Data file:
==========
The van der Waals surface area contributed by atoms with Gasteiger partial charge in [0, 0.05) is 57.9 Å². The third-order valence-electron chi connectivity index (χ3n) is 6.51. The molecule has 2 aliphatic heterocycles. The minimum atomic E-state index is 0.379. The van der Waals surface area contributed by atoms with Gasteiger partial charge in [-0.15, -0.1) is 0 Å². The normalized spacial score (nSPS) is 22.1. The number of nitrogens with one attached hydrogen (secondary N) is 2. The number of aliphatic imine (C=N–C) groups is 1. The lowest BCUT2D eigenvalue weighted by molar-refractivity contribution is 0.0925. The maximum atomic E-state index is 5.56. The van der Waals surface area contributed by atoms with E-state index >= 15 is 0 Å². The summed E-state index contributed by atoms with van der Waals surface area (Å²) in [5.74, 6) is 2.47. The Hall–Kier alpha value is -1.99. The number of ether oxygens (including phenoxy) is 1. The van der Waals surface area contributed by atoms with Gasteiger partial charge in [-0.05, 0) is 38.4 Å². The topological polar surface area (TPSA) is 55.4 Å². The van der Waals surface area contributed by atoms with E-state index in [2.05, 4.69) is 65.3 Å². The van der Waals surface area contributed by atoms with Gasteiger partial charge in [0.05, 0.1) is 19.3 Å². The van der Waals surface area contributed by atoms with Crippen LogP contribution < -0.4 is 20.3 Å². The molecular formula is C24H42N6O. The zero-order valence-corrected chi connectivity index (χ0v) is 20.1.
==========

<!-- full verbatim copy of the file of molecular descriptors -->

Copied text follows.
The van der Waals surface area contributed by atoms with Gasteiger partial charge in [0, 0.05) is 57.9 Å². The third-order valence-electron chi connectivity index (χ3n) is 6.51. The molecule has 2 aliphatic heterocycles. The minimum atomic E-state index is 0.379. The van der Waals surface area contributed by atoms with Gasteiger partial charge in [-0.15, -0.1) is 0 Å². The normalized spacial score (nSPS) is 22.1. The number of nitrogens with one attached hydrogen (secondary N) is 2. The number of aliphatic imine (C=N–C) groups is 1. The lowest BCUT2D eigenvalue weighted by molar-refractivity contribution is 0.0925. The maximum atomic E-state index is 5.56. The van der Waals surface area contributed by atoms with E-state index >= 15 is 0 Å². The summed E-state index contributed by atoms with van der Waals surface area (Å²) in [5.74, 6) is 2.47. The Hall–Kier alpha value is -1.99. The number of ether oxygens (including phenoxy) is 1. The van der Waals surface area contributed by atoms with Gasteiger partial charge in [-0.05, 0) is 38.4 Å². The topological polar surface area (TPSA) is 55.4 Å². The van der Waals surface area contributed by atoms with E-state index in [2.05, 4.69) is 65.3 Å². The van der Waals surface area contributed by atoms with Gasteiger partial charge in [0.05, 0.1) is 19.3 Å². The van der Waals surface area contributed by atoms with Crippen LogP contribution < -0.4 is 20.3 Å². The molecular formula is C24H42N6O. The zero-order valence-corrected chi connectivity index (χ0v) is 20.1.